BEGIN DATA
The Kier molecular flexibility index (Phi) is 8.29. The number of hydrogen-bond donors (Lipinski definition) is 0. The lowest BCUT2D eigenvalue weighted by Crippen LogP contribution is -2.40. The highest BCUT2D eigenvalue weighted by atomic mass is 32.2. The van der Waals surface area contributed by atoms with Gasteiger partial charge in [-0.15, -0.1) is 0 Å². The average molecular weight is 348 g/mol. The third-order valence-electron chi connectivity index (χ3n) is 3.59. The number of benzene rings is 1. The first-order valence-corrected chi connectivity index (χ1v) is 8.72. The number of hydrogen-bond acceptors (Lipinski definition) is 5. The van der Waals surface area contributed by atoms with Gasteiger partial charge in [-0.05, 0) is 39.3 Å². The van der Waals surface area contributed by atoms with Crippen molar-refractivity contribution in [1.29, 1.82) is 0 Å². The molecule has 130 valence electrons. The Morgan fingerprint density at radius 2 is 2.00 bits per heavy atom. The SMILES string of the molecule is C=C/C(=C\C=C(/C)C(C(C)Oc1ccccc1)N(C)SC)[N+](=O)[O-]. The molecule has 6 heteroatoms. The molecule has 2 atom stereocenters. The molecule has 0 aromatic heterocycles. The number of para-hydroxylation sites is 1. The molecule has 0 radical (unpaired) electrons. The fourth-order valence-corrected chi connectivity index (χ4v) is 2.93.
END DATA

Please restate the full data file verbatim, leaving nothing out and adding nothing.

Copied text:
The Kier molecular flexibility index (Phi) is 8.29. The number of hydrogen-bond donors (Lipinski definition) is 0. The lowest BCUT2D eigenvalue weighted by Crippen LogP contribution is -2.40. The highest BCUT2D eigenvalue weighted by atomic mass is 32.2. The van der Waals surface area contributed by atoms with Gasteiger partial charge in [-0.15, -0.1) is 0 Å². The average molecular weight is 348 g/mol. The third-order valence-electron chi connectivity index (χ3n) is 3.59. The number of benzene rings is 1. The first-order valence-corrected chi connectivity index (χ1v) is 8.72. The number of hydrogen-bond acceptors (Lipinski definition) is 5. The van der Waals surface area contributed by atoms with Gasteiger partial charge in [-0.05, 0) is 39.3 Å². The van der Waals surface area contributed by atoms with Crippen molar-refractivity contribution in [1.29, 1.82) is 0 Å². The molecule has 130 valence electrons. The Morgan fingerprint density at radius 2 is 2.00 bits per heavy atom. The SMILES string of the molecule is C=C/C(=C\C=C(/C)C(C(C)Oc1ccccc1)N(C)SC)[N+](=O)[O-]. The molecule has 6 heteroatoms. The molecule has 2 atom stereocenters. The molecule has 0 aromatic heterocycles. The number of para-hydroxylation sites is 1. The molecule has 0 radical (unpaired) electrons. The fourth-order valence-corrected chi connectivity index (χ4v) is 2.93.